Providing written statements to the independent website ScienceDebate, both president Obama and his GOP challenger Mitt Romney acknowledged that human-caused global warming is happening.
Partially sponsored by the National Academies and the American Association for the Advancement of Science, ScienceDebate has long held that questions about science be included in televised presidential debates. Realizing there is little chance of that in the next debate on October 3rd, the website prepared a written list of 14 questions addressing the top science-based issues facing the country today. The questions were selected from suggestions by thousands of “scientists, engineers, and concerned citizens” and refined with the help of leading scientific and engineering organizations to represent the most important science policy issues. Among the list were questions of energy policy, food, fresh water, ocean health, natural resources and, of course, climate change.
While both candidates agreed that anthropogenic climate change is happening, not surprisingly they differed on what should be done about it.
In his 484-word answer, Romney made clear he opposed any carbon tax or cap-and-trade approach to mitigating global warming. Instead he suggested pursuing “no regrets” policies the would limit emissions and still be beneficial to the economy should climate change somehow “not come to pass.” Romney provided little in the way of specifics as to what those policies might be.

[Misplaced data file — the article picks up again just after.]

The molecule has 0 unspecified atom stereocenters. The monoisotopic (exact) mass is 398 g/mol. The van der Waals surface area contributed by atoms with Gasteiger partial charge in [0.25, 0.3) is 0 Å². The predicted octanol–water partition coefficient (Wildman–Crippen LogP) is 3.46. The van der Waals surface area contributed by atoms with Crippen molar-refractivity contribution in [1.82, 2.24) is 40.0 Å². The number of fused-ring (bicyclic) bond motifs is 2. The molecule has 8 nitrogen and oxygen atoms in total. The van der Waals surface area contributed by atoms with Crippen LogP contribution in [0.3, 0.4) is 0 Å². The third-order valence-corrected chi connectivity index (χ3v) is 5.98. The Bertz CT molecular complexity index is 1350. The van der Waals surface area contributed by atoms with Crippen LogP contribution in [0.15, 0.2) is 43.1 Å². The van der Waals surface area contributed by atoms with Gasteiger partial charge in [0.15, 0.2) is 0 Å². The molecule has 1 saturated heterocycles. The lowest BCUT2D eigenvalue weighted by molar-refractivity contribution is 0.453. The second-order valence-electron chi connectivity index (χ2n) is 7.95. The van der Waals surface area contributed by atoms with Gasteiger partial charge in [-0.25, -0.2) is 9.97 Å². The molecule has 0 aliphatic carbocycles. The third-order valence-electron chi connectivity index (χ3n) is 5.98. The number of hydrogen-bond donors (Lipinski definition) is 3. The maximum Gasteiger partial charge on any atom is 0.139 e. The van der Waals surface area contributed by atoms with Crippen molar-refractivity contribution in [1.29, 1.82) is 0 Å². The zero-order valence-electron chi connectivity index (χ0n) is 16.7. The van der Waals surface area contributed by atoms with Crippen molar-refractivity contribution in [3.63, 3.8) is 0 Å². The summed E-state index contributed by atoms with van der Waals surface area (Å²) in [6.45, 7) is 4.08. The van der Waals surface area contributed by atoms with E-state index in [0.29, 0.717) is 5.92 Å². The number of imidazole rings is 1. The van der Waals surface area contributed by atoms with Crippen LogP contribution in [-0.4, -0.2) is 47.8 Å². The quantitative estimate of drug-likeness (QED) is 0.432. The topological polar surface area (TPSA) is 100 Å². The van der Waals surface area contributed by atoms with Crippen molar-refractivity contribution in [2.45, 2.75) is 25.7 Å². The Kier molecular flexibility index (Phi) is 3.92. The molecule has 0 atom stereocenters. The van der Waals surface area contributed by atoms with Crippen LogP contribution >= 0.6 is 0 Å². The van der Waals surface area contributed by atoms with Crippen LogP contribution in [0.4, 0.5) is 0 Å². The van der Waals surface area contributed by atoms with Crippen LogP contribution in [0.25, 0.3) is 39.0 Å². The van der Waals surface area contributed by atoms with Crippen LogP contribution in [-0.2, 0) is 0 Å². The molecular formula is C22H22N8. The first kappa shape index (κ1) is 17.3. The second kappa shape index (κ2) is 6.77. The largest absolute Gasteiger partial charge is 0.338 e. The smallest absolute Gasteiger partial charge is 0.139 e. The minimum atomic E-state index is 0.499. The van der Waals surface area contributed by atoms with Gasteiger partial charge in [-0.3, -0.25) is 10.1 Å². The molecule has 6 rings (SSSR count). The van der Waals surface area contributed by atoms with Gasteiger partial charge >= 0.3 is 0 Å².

“Ultimately, the science is an input to the public policy decision;” Romney said in his written statement, “it does not dictate a particular policy response.”
For his part, Obama pointed to his actions in his first term and his agenda going forward. Among his achievements Obama cited aggressive vehicle efficiency standards, renewable energy investments, the proposed rule allowing the EPA to limit greenhouse gas emissions from power plants, and the hard-fought agreement from COP17 last year in Durban, South Africa calling for all major international greenhouse gas emitters to face equal obligation to cut those emissions by 2020. (See Andrew Burger’s post from September 4 on the accomplishments of the Obama administration in energy and efficiency.)
“Climate change is one of the biggest issues of this generation,” Obama said in his 181-word response. “And we have to meet this challenge by driving smart policies that lead to greater growth in clean energy generation and result in a range of economic and social benefits.”
Thanks to DonkeyHotey for image resource